In concluding (his lxx>k, I want to thank the readers of my previous lxx)ks for their very kind letters. Because of the large number of these, and because of the pressure on my own time, I have never been able to answer as many as 1 wished to. If my lxx>ks have helped you, I am happy.
It is only within the past decade that so many books on drawing and painting have been available. Perhaps another seems superfluous, but in investigating l>efore starting this one. I found very few which concentrated on heads or hands. Both are so important to commercial and portrait artists that I have undertaken to fill the gap. It is iny conviction that such a book should come from a person whose livelihood has depended upon the very material he is writing about. In this capacity I have felt that I could substitute actual practice for theory, because my own work based on the principles given here has proved itself by actual sales to leading publications over a long period of time.
There are many fine men in the field of commercial art, and many fine teachers in the schools, who would be capable of handling the same subject. It is largely a matter of finding the time and energy for such an effort in an already full schedule. I have found, however, that time can be apportioned for almost any endeavor that is interesting and pleasant to undertake, simply by curtailing competing pleasures. Much of this lx>ok has been done in the evenings or at times between the pressure of other work. My hope is that if I could find time to do the book, others could also in the same way set aside time to study it. My end of the effort is completed, but I am still concerned that it will go out and do the job for young people that I want it to do.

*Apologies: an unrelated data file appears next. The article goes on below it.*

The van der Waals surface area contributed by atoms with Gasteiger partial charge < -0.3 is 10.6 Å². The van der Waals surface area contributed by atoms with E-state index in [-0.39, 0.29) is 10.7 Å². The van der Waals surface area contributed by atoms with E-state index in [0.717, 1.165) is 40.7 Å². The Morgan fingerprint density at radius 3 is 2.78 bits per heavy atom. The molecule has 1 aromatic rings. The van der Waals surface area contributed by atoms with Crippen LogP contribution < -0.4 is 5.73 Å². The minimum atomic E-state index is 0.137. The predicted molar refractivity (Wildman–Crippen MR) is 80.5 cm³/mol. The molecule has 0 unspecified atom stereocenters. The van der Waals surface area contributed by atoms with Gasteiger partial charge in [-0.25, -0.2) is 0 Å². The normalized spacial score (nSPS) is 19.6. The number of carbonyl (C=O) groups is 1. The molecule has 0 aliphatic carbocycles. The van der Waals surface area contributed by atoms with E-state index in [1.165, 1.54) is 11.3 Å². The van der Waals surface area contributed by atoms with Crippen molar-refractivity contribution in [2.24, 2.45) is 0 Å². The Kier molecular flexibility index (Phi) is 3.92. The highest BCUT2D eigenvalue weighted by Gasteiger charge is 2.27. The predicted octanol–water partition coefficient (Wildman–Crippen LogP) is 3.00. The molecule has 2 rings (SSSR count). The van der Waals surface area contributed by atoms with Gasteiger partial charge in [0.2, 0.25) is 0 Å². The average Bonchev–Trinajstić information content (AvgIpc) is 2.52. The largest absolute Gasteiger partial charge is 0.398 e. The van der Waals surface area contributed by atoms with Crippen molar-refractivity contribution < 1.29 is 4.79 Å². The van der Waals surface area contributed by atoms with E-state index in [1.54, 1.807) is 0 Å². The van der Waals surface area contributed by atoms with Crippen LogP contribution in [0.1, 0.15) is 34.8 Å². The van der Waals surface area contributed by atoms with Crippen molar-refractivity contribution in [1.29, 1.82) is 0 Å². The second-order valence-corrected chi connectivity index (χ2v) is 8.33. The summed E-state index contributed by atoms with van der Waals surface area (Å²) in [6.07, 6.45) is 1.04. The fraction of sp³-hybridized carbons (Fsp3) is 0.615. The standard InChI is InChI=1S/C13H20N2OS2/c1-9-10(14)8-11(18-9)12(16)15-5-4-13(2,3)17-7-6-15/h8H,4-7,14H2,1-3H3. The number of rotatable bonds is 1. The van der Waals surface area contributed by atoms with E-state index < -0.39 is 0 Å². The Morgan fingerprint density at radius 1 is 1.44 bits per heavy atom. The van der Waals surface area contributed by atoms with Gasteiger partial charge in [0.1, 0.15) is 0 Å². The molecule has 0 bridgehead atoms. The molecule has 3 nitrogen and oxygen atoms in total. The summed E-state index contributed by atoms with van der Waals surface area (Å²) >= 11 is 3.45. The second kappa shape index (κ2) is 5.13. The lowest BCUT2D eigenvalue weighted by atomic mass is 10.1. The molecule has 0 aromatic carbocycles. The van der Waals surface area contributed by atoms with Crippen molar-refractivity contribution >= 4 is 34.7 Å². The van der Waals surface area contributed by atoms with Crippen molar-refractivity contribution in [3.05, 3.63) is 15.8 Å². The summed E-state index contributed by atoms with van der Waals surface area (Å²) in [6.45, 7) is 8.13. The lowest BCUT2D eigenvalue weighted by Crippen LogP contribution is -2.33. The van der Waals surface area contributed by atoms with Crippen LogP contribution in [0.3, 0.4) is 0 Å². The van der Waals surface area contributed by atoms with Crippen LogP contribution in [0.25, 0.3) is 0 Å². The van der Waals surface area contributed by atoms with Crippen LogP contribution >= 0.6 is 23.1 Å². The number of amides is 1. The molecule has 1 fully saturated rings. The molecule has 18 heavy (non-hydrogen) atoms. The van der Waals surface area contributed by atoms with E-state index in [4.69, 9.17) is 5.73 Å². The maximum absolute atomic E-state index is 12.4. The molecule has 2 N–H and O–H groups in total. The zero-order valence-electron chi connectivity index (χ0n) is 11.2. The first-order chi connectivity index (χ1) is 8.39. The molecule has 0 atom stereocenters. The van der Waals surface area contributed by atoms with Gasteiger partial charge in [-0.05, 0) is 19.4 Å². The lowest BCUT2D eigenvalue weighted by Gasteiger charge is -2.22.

The men in the field who are now the greatest contributors are men who had to come up the hard way, without much knowledge available in lxxiks, grasping here and there for information together with much personal practice and experiment. Books will not do the work for anyone, but they can make individual effort more practical and profitable, speeding the acquiring of much-needed knowledge, so that the artist can have more years of successful practice.
It is not my intention to have my readers stop their study of the head and hands with the closing of this lxx)k. My aim has l>een to help them to a well-grounded start that will give their own ability the l)est of chances. We know that a head cannot be well drawn by any approach that does not. in the final effort, produce solidity and good construction. The portrayal of character must come from specific analysis and from understanding the general anatomy of the head. If I have shown you how that analysis can be made and the reasons for the things that happen in drawing a head, your own progress will greatly accelerated.
Aside from technical knowledge, I feel that the artist must have a certain reverence for the l>eauty of the construction of the head, the qualities of its forms that give it individuality, plus a desire for beauty of craftsmanship in the rendering. He should strive never to let his technique become a routine formula, by which all heads are done in the same manner. I>ct him experiment constantly with the expression of his basic knowledge. Some heads can I>e done Ik'SI by suggestion, others by complete detail and fidelity to life. Some will be more interesting if rendered in line, others by tonal suggestion. The result should never look as if it came off an assembly line. To vary your technical style is not easy; neither is keeping your thinking varied. A great deal of practice and experiment is required.
A very fine idea is for a group of young artists
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